Sheldon Richman on the Art of Incremental Change
Imagining an effective strategy aimed at social transformation is a complex matter and no single method will succeed.
In the late 1970s, a diverse coalition assembled to lobby for deregulation of the trucking industry. It included Naderites, shippers, Capitol Hill staffers, Sen. Edward M. Kennedy, and an organization of free-market friendly business owners called the Council for a Competitive Economy. As a result of the coalition's work, Congress passed the Motor Carrier Act of 1980 and President Carter signed it on July 1 of that year. The benefits of competition soon kicked in. By January 1996, the iconic Interstate Commerce Commission—America's oldest national regulatory agency (established in 1887)—was no more.
Were these perfectly libertarian reforms? Not by a long shot, writes Sheldon Richman. The ICC is gone, but many functions were transferred to the Surface Transportation Board within the Department of Transportation or the Federal Motor Carrier Safety Administration. Moreover, governments still operate roads and interstate highways. So these were hardly pure libertarian measures. And by market anarchist standards they were even further from the mark.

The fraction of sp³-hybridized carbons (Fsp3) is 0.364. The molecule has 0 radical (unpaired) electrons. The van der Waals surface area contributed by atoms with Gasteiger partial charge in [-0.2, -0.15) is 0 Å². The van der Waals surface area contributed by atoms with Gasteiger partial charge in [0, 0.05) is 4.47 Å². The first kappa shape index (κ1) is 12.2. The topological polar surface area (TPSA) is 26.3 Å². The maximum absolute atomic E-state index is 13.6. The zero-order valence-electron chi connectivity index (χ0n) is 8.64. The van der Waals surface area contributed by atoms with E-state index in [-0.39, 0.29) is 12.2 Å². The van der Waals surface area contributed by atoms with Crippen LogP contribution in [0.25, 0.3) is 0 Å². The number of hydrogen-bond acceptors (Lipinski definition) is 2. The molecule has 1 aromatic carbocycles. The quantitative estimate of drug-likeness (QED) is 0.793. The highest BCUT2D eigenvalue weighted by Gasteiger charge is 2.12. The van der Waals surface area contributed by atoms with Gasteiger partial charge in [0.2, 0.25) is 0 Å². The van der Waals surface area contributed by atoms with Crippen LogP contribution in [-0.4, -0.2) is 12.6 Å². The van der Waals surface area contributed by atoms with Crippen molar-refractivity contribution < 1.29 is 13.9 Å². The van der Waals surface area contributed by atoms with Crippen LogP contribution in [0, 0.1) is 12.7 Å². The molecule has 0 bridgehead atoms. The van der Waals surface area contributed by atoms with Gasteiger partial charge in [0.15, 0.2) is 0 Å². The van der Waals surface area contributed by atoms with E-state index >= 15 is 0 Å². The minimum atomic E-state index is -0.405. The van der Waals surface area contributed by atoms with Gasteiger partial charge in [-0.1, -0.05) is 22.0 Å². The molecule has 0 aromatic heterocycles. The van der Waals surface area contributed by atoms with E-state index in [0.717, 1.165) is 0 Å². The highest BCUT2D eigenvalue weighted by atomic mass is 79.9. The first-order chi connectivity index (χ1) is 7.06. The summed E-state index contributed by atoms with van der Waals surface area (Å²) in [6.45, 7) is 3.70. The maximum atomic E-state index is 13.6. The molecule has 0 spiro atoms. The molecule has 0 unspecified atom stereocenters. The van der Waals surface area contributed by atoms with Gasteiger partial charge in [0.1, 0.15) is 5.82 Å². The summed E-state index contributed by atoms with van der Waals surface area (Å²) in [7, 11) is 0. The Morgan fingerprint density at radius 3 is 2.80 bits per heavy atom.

But that doesn't mean they were worthless reforms, much less counterproductive, argues Richman. Imagining an effective strategy aimed at social transformation is an intrinsically complex matter, and no single method will succeed. A viable strategic mix must include, among other things, efforts to roll back the size and scope of the state incrementally.